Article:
While trans model Andrej Pejic rocks high fashion world, a bigger story lies under the surface

Andrej Pejic (Photo: andrejpejicmodel.com)

Andrej Pejic (Photo: andrejpejicmodel.com)

THE GUERRILLA ANGEL REPORT — Transgender model Andrej Pejic is being reported as the first transgender model on the cover of a high fashion magazine. Of course, with all the sources being tabloids, we’ll take this with a grain of salt as there may have been others.

However, Pejic is on the cover of the most recent issue of Elle Magazine, Serbia. This in itself is a major accomplishment for any trans person, worthy of recognition — especially how they’ll bring positive PR to the trans community. Like beauty contestant Jenna Talackova, Pejic has the potential to bring about changes in the way society thinks about us in the way we couldn’t possibly pay to have done.

While I’m leaving the details of Pejic’s magazine spread to the fashion magazine and tabloids, I am going to point out the even bigger story here: Pejic is blurring the difference between gender to the point where society’s norms about gender are shattered further. Pejic appears as either male or female (or neither, for that matter) depending on the needs of the client. Indeed, in the Elle spread, Pejic poses both as a male and a female. This certainly will give many a reader pause on their thinking of all things gender. The seeds have been planted. One day, gender won’t matter.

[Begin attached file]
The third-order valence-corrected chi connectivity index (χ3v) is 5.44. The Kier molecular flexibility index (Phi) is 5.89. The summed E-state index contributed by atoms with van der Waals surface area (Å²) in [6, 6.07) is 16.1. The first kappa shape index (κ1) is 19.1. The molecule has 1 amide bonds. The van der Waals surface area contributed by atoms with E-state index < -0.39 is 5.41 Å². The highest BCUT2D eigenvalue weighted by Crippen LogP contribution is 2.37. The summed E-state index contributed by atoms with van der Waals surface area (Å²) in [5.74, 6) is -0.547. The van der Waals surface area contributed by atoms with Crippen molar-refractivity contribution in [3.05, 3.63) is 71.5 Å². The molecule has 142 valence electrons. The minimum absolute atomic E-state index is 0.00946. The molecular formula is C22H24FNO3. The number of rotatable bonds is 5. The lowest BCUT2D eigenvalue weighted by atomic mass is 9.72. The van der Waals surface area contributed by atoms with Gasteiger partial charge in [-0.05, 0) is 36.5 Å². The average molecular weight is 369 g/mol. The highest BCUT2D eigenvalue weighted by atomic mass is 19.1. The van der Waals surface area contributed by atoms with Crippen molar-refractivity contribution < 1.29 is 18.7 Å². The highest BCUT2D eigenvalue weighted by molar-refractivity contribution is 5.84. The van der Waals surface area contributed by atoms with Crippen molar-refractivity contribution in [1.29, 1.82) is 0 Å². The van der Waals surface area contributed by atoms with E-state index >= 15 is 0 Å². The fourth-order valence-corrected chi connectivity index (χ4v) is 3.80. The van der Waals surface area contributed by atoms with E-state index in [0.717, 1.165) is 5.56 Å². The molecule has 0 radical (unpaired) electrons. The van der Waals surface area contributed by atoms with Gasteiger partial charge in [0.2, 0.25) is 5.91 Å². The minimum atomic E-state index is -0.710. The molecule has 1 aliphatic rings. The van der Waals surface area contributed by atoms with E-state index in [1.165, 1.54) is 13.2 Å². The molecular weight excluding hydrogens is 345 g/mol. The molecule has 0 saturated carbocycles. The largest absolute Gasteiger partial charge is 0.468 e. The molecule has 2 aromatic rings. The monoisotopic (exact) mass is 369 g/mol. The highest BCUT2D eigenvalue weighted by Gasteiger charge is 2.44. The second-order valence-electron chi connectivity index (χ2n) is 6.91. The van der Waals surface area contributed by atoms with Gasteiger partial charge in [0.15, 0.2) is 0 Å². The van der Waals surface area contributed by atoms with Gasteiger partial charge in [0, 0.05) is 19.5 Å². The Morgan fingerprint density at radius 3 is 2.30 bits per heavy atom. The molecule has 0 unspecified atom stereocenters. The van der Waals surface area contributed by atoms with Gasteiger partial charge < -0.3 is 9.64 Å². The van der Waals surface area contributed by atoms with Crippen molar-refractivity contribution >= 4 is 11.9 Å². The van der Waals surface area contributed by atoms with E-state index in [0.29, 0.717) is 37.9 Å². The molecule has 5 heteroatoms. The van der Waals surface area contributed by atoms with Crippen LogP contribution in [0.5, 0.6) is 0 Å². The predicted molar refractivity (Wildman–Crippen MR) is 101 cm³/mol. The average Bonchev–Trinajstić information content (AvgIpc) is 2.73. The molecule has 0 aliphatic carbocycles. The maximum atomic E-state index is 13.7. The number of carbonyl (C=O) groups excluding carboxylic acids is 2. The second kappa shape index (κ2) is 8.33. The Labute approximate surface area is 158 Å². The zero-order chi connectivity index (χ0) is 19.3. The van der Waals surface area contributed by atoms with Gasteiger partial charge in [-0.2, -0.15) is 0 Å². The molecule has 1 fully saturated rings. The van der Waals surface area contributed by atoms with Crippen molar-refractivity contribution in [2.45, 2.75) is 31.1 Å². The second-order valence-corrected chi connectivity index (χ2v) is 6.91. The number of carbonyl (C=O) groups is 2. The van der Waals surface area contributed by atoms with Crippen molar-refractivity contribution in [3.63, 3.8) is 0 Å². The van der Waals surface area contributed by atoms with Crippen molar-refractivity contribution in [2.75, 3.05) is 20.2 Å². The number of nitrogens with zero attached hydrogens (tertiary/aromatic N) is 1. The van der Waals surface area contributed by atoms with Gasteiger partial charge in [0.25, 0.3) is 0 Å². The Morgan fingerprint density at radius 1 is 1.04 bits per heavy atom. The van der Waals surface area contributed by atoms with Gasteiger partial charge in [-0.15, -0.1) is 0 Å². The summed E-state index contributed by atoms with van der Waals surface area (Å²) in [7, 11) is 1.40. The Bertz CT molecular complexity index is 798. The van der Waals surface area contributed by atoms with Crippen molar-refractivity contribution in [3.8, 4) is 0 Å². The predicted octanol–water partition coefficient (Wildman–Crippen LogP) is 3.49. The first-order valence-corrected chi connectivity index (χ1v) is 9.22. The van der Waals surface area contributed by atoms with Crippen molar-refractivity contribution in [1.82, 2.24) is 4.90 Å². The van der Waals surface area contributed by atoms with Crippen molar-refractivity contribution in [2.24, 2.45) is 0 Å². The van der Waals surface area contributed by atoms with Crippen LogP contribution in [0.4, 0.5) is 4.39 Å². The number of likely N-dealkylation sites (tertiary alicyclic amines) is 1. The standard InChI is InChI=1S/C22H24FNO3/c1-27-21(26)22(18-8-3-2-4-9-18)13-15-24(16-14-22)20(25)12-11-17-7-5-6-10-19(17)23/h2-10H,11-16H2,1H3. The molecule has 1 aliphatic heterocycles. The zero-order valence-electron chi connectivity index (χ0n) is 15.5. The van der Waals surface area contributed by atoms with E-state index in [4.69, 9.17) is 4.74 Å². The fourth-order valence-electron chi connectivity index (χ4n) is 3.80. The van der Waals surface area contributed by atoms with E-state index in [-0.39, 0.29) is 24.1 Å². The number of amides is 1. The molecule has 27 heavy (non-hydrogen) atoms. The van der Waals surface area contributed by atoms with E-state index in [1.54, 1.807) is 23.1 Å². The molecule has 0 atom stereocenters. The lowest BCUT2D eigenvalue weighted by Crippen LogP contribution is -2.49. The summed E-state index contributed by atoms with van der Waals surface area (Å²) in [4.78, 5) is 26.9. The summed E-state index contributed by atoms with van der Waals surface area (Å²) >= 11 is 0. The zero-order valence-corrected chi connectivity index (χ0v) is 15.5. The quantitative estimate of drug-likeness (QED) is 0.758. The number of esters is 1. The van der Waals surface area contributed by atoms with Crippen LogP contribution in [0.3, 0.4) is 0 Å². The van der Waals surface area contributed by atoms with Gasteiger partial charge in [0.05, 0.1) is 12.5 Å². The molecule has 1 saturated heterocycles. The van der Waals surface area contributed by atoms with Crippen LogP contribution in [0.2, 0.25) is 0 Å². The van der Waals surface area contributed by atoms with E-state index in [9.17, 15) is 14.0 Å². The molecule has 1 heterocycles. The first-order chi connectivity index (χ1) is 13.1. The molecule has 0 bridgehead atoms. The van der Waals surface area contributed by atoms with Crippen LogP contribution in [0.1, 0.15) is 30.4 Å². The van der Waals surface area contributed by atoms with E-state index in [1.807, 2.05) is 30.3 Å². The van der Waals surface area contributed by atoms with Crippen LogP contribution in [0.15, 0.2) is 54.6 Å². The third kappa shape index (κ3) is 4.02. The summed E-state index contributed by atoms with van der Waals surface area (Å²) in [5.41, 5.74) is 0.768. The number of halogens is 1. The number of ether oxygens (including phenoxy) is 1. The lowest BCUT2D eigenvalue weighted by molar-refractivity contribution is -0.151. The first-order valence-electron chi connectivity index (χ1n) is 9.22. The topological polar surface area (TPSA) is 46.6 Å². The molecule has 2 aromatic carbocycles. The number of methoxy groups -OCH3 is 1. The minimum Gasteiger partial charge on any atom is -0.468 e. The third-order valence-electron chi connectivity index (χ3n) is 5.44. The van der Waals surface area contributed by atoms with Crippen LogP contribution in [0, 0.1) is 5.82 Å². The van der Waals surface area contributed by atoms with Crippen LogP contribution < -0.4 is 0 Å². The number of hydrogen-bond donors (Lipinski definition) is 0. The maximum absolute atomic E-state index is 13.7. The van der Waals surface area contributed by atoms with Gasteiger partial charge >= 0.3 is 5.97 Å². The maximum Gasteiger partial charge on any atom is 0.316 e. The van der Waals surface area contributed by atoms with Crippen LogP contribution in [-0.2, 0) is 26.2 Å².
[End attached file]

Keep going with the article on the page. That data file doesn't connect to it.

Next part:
While we’re fighting a slow uphill battle to show the fallacy of two gender thinking with medical professionals, politicians and in the courts, Pejic and others having high public attention are positioned to win the hearts and minds of many in society who may not be persuaded otherwise.

While I’m not sure where the tipping point is where trans equality becomes an unstoppable force, but we ought to milk every opportunity to get there sooner by embracing things some may find distasteful — like high fashion and beauty pageants.

More about Pejic and additional photos: http://lexiecannes.wordpress.com/2012/02/11/trans-boys-girls-andrej-pelic-is-not-telling-good-for-andrej-i-say/

Andrej poses as male or female depending on the needs of the client (Photo on right: Hema)

Andrej poses as male or female depending on the needs of the client (Photo on right: Hema)

Andrej Pejic shows why gender isn't so black and white, is it? It never was.

Andrej Pejic shows why gender isn’t so black and white, isn’t it? It never was.

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Categories: Transgender, Transsexual, Trans

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14 replies

  1. I suppose this can be thought of as positive if you want people to see us as genderless freaks inhabiting some midway point as third genders. Personally I dont want anyone to think I am anything like this person who is a cartoon. Publicity is only good if it portrays us in an accurate fasion. I dont like being lampooned.